Viral Trend Alert: #ALSIceBucketChallenge
No doubt your Facebook, Instagram and Tumblr newsfeeds are currently being dominated with numerous videos of people you know, and people you don’t, having ice cold water poured over them. Look up “viral content” in the dictionary and the Ice Bucket Challenge will no doubt be one of the top examples.
Although the basic idea of being covered in cold water is not exactly new, the challenge shifted focus towards ALS and took hold of the Internet on July 15th 2014 when it was completed live on air on The Today Show. Between June 1st and August 13th, there were more than 1.2 million videos uploaded to Facebook, and over $88 million was donated to ALS between July 29th and August 26th.
When looking at the Ice Bucket Challenge hashtag trends on Instagram, you can see that #alsicebucketchallenge won by a mile, and clearly hit its peak on 21st August. Although it appears to dip, the trend is still going strong and doesn’t look like it will drop too far in the coming weeks.
Not everyone’s a fan
Like any viral trend, there has been some negative backlash. Pamela Anderson was one of the celebs who refused the challenge, writing on her Facebook page that she could not support the ALS Association due to their supposed involvement in animal testing.
Another celebrity that had something to say about the trend was Ariana Grande, but her reasons weren’t against the charity involved but the act itself. The singer argued that the trend was a waste of water:
It has also been critiqued for targeting an illness that doesn’t affect a huge number of people, like HIV and malaria do. However, it could also be argued that that is the point of the campaign at all, to gain awareness of something that most people don’t know about. It is also difficult to criticise those who donate their money towards a good cause, no matter what that cause is.
Overall, any viral trend is going to have criticism, but the sheer popularity and growth in such a short period of time clearly shows most people are definitely in favour of it.
How does it match up to previous trends?
It cannot be disputed that the Ice Bucket Challenge shares some similarities to the No Make-up Selfie challenge that was popular earlier this year. When comparing the two trends, there are a number of important differences that are likely to be the reason the Ice Bucket Challenge has been far more popular. One of the most obvious differences is that the act itself is not just targeting women. Despite there being some men doing a “make up selfie”, those who took part and donated were predominantly female.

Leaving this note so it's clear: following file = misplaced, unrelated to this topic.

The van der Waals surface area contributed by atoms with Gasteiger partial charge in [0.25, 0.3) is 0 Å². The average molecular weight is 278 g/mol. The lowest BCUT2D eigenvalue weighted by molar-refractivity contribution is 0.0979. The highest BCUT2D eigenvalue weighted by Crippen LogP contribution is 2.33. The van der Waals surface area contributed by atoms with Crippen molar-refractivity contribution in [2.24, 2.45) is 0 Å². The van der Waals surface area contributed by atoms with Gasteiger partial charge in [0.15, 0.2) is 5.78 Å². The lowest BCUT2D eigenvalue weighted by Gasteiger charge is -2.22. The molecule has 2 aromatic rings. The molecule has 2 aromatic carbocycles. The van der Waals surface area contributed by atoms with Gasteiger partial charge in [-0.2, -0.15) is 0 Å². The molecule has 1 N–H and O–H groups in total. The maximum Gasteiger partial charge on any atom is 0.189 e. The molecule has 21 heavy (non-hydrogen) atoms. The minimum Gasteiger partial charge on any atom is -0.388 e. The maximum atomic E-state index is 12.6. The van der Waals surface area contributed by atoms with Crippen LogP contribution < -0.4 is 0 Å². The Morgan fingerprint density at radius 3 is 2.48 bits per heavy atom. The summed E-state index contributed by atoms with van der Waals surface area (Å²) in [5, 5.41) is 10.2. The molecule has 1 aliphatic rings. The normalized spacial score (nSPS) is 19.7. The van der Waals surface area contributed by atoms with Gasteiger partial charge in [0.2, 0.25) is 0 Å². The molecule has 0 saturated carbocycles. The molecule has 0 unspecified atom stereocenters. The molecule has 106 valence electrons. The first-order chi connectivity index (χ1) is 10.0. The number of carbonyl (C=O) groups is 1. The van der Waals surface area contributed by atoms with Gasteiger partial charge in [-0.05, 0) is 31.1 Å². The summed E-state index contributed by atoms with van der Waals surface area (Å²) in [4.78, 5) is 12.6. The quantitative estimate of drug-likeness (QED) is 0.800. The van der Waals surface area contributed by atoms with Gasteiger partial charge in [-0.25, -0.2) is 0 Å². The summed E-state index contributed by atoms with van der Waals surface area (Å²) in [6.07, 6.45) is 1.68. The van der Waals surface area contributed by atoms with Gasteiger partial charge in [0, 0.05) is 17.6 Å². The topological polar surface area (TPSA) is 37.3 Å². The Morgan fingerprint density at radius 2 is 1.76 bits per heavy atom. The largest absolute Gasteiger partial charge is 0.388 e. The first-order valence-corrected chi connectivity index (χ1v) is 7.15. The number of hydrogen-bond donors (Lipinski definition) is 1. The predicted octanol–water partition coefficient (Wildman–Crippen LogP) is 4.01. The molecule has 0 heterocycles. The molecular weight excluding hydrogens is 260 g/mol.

Being soaked with ice water can be done to anyone, male or female, children or adult; there is no restriction made that the #nomakeupselfie trend created. Following on from this point is that it can be done by groups, therefore sharing the embarrassment and making those taking part feel less vulnerable. It is also easier for brands to take part, as it’s not focused on a photo of a single person.
The No Makeup Selfie craze was also more UK centred whereas the Ice Bucket Challenge appears to be far more globally spread, probably due to the involvement of more celebrities giving it a farther reach.
It’s safe to say that the general public know less about ALS than they do about other illnesses like cancer; this allows the campaign to focus on raising awareness. The #nomakeupselfie raised over £2m for various cancer charities, but didn’t necessarily raise awareness as there is already a lot of exposure for those charities.
Our top picks
The challenge was originally targeted for celebrities and those in the public eye, with Barack Obama being nominated by various personalities, including Ethel Kennedy, Justin Bieber and LeBron James. Although the President of the US declined the challenge and opted just to make a donation, most famous faces have been more than happy to freeze themselves for a good cause. Brands themselves have also jumped on the band wagon, using the trend as an opportunity to show their creativity. Here are some of our favourite examples of how brands and celebrities put their own twist on the challenge:
There are some clear takeaways from this trend that should be considered when planning a future campaign that you want to go viral:
- Choose a cause that people will want to support and has a clear focus. Although criticised for being a relatively uncommon condition, the fact that it’s not so widespread definitely contributed to its success.
- Choose an activity that’s easy to do, has an element of sacrifice and doesn’t restrict anyone from being able to join in.
- Make sure it’s fun; despite being drenched in freezing water, people enjoyed taking part.
- Being able to do it in groups will encourage more people to take part as they can share their vulnerability.
With the trend still going strong, it will be fascinating to examine the full effect of the trend once it has finally (if ever) died down.